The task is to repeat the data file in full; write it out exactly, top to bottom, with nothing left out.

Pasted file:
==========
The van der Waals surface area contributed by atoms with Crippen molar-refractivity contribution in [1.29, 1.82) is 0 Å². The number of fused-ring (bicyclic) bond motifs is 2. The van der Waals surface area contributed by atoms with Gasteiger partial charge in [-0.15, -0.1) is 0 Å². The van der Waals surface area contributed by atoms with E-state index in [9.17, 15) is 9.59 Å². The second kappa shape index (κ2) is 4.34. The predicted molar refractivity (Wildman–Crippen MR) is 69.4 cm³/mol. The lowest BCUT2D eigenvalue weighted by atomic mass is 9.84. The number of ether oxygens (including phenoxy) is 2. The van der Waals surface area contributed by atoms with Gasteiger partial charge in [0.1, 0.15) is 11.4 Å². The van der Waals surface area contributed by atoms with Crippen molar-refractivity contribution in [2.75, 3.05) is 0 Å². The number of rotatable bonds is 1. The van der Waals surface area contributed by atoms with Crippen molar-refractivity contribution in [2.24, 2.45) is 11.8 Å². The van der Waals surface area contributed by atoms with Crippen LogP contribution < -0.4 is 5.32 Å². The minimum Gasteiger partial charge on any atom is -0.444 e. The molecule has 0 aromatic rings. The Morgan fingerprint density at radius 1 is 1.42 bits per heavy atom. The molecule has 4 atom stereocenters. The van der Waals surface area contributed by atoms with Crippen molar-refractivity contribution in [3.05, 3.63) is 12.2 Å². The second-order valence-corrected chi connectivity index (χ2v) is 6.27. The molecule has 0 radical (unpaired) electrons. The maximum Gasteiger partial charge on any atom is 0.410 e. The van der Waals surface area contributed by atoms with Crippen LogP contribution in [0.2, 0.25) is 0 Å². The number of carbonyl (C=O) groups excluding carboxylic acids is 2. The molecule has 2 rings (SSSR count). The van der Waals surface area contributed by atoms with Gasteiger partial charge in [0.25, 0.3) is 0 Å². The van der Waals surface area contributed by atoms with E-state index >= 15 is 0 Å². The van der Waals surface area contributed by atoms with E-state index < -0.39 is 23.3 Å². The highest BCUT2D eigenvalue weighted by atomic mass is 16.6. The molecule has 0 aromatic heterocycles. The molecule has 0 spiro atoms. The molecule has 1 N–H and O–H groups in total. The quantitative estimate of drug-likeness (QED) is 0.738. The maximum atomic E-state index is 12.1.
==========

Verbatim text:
The van der Waals surface area contributed by atoms with Crippen molar-refractivity contribution in [1.29, 1.82) is 0 Å². The number of fused-ring (bicyclic) bond motifs is 2. The van der Waals surface area contributed by atoms with Gasteiger partial charge in [-0.15, -0.1) is 0 Å². The van der Waals surface area contributed by atoms with E-state index in [9.17, 15) is 9.59 Å². The second kappa shape index (κ2) is 4.34. The predicted molar refractivity (Wildman–Crippen MR) is 69.4 cm³/mol. The lowest BCUT2D eigenvalue weighted by atomic mass is 9.84. The number of ether oxygens (including phenoxy) is 2. The van der Waals surface area contributed by atoms with Gasteiger partial charge in [0.1, 0.15) is 11.4 Å². The van der Waals surface area contributed by atoms with Crippen molar-refractivity contribution in [2.75, 3.05) is 0 Å². The number of rotatable bonds is 1. The van der Waals surface area contributed by atoms with Crippen molar-refractivity contribution in [2.24, 2.45) is 11.8 Å². The van der Waals surface area contributed by atoms with Crippen LogP contribution < -0.4 is 5.32 Å². The minimum Gasteiger partial charge on any atom is -0.444 e. The molecule has 0 aromatic rings. The Morgan fingerprint density at radius 1 is 1.42 bits per heavy atom. The molecule has 4 atom stereocenters. The van der Waals surface area contributed by atoms with Crippen molar-refractivity contribution in [3.05, 3.63) is 12.2 Å². The second-order valence-corrected chi connectivity index (χ2v) is 6.27. The molecule has 0 radical (unpaired) electrons. The maximum Gasteiger partial charge on any atom is 0.410 e. The van der Waals surface area contributed by atoms with Crippen LogP contribution in [0.2, 0.25) is 0 Å². The number of carbonyl (C=O) groups excluding carboxylic acids is 2. The molecule has 2 rings (SSSR count). The van der Waals surface area contributed by atoms with Gasteiger partial charge in [0.25, 0.3) is 0 Å². The van der Waals surface area contributed by atoms with E-state index >= 15 is 0 Å². The van der Waals surface area contributed by atoms with E-state index < -0.39 is 23.3 Å². The highest BCUT2D eigenvalue weighted by atomic mass is 16.6. The molecule has 0 aromatic heterocycles. The molecule has 0 spiro atoms. The molecule has 1 N–H and O–H groups in total. The quantitative estimate of drug-likeness (QED) is 0.738. The maximum atomic E-state index is 12.1.